Auditor: Government financial reporting improves

Concerns over tabling reports continue

Auditor General Sue Winspear

Auditor General Sue Winspear has welcomed improvements in financial reporting from government entities.

However, she said, concerns remain over timely tabling of annual reports and financial statements in the Legislative Assembly.

“Such delays in the tabling of annual reports significantly impairs the attainment of full accountability as key stakeholders and the wider public are not receiving information of entities operations in a timely manner, resulting in the reports having reduced relevance in decision making,” she said in her latest report on government financial reporting, which was released Monday.

Winspear said although there is some positivity in the increased number of reports tabled, “there is still concern” regarding the significant time it took for these reports to reach the Legislative Assembly, noting, “72 reports took over six months from audit completion to be tabled. There are 49 audited reports that have not been tabled as of this report, of which 41 are beyond six months of their audit completion dates.”


Winspear said she was pleased with the positive strides that entities have made over the years when it comes to their reporting.

“I am delighted that of the 36 audited so far, I have not given a single audit qualification, which demonstrates the marked improvement in the quality of government financial reporting over the years. It also means that by the end of 2019, my office has virtually cleared the audit backlog leaving only four entities still with audits outstanding,” she said in her statement on the report.

Based on numbers in the report in the 2008-09 period, only 37% of entity audits were unqualified, 39% of them were qualified, and 24% were disclaimed, as compared to 100% unqualified to date for the 2018 audits.

A qualified opinion is issued when financial information provided has limited scope or has material issues, while an unqualified opinion means financial records were presented fairly and appropriately without any identified exceptions.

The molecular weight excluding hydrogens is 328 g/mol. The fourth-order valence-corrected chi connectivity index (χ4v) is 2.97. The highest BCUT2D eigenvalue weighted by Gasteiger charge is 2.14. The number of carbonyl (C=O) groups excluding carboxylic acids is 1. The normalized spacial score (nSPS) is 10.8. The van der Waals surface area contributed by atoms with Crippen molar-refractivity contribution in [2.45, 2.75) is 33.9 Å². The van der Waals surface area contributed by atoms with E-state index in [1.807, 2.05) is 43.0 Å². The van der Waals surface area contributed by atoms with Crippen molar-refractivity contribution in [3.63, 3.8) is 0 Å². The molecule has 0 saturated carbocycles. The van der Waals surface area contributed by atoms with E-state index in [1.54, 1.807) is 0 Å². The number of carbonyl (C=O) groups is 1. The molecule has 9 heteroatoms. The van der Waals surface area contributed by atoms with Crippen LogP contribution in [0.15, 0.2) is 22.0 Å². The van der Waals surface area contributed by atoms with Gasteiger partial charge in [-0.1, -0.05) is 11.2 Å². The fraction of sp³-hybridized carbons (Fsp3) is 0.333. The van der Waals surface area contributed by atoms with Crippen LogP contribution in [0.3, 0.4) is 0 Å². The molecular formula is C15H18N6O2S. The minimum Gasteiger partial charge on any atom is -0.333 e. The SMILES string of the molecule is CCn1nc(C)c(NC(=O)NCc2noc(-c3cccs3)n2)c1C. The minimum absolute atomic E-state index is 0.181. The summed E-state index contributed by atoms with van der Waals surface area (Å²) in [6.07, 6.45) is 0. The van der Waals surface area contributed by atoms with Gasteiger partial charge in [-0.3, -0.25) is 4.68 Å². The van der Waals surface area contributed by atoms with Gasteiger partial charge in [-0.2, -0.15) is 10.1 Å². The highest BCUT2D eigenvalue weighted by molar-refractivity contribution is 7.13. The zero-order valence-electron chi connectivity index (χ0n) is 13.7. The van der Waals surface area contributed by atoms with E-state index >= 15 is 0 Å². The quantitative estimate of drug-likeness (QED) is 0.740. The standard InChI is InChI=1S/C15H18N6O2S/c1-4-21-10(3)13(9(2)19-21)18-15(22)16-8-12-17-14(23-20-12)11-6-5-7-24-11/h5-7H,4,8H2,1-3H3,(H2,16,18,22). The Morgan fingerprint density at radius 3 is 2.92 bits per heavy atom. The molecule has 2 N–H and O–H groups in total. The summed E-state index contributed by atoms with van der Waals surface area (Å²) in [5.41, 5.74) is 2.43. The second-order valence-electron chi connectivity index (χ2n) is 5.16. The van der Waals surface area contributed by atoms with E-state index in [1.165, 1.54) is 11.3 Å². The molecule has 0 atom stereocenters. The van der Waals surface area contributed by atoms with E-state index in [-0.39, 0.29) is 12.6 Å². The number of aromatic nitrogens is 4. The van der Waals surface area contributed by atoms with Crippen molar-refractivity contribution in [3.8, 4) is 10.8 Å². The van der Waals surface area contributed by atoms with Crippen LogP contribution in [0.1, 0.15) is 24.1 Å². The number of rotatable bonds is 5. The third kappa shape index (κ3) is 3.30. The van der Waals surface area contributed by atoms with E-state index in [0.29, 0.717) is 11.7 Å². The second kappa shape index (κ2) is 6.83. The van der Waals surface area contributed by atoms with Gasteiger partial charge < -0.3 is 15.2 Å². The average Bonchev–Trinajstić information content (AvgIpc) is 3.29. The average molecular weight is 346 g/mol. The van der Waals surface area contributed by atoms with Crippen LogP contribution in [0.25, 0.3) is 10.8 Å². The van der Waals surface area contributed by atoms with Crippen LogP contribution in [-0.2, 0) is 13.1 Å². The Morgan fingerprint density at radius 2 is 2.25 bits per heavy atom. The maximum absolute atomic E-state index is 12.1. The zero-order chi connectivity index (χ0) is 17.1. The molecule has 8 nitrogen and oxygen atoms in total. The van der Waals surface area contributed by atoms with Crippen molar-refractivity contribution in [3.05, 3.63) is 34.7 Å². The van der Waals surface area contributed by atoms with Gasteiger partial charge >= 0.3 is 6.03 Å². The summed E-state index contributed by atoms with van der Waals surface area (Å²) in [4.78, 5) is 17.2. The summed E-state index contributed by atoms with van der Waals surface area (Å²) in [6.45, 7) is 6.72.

“Whilst the story is one of progress regarding financial reporting, specifically at the individual entity level, there is still more that can be done before achieving the level of accountability as expected by accounting standards and as envisioned in the Public Management and Finance Law,” Winspear said.

Outstanding audits flagged

Only four entities remain with outstanding audits – the Ministry of Health, Environment and Culture; the Cayman Islands Airports Authority; the Cayman Turtle Centre; and Cayman Airways Limited.

The Ministry of Health, Environment and Culture, and the Airports Authority, Winspear said, are outstanding for the prior period of 2016-17, as well.

Winspear told the Cayman Compass, in an email response to queries on these entities, that she expects her office to be signing off on Cayman Airways this week.

“They will be receiving an unqualified opinion so the entities outstanding will drop to three,” she said.

While the delayed reports are a concern, Winspear said she remained optimistic.

“Each entity is on its own improvement journey and I trust that the Ministry of Health, Environment and Culture and the Airports Authority will work with us to get their audits up to date later this year. The Ministry of Education made great strides during 2019 in clearing their audit backlog,” she added.

She said, in the case of the outstanding audits, there were various problems encountered and her office has been working with the entities to try to enable them to resolve matters rather than qualify their financial statements.

“For example, during the 2016-17 audit of the [Cayman] Turtle Centre, a cash theft was discovered, and then fraudulent expenditure was found. This held that audit up for a good while because we had to work through and quantify each matter as it was found. The 2016-17 audit is now complete, but consequently the 2018 audit for the Turtle Centre is behind,” she pointed out.

At this time, she said, her office will pause these backlogged jobs until the 2019 financial audit peak is over at the end of April, and then pick up the three entities again.

“We hope to clear their audits before the summer,” she added.

She also pointed out that the consolidated Entire Public Sector account, which includes the consolidation of the 40 public sector entities, along with the ‘executive’ expenditure and coercive revenues of the government, has not yet been audited for 2018.

The government’s EPS account received an adverse opinion for the 2016-17 financial period due to numerous issues, she said. The financial results reported by statutory authorities and government companies provide a “mixed picture”.

The Port Authority and the Water Authority both recorded surpluses in 2018 for the first time since 2014-15, but some 13 SAGCs recorded a deficit in 2018.

The University College of the Cayman Islands, the National Drug Council and the National Gallery went from a surplus in 2016-17 to a deficit position in 2018.

Report recommendations for government

  • Timely audit of the consolidated entire public sector accounts.
  • Timely laying of annual reports, including financial statements and audit opinions, in the Legislative Assembly.
  • Publication of reports on the entity and Legislative Assembly websites.
  • Enhance the framework for reporting service performance information.
  • Remove impediments to further improve timeliness, quality and usefulness of the financial statements.

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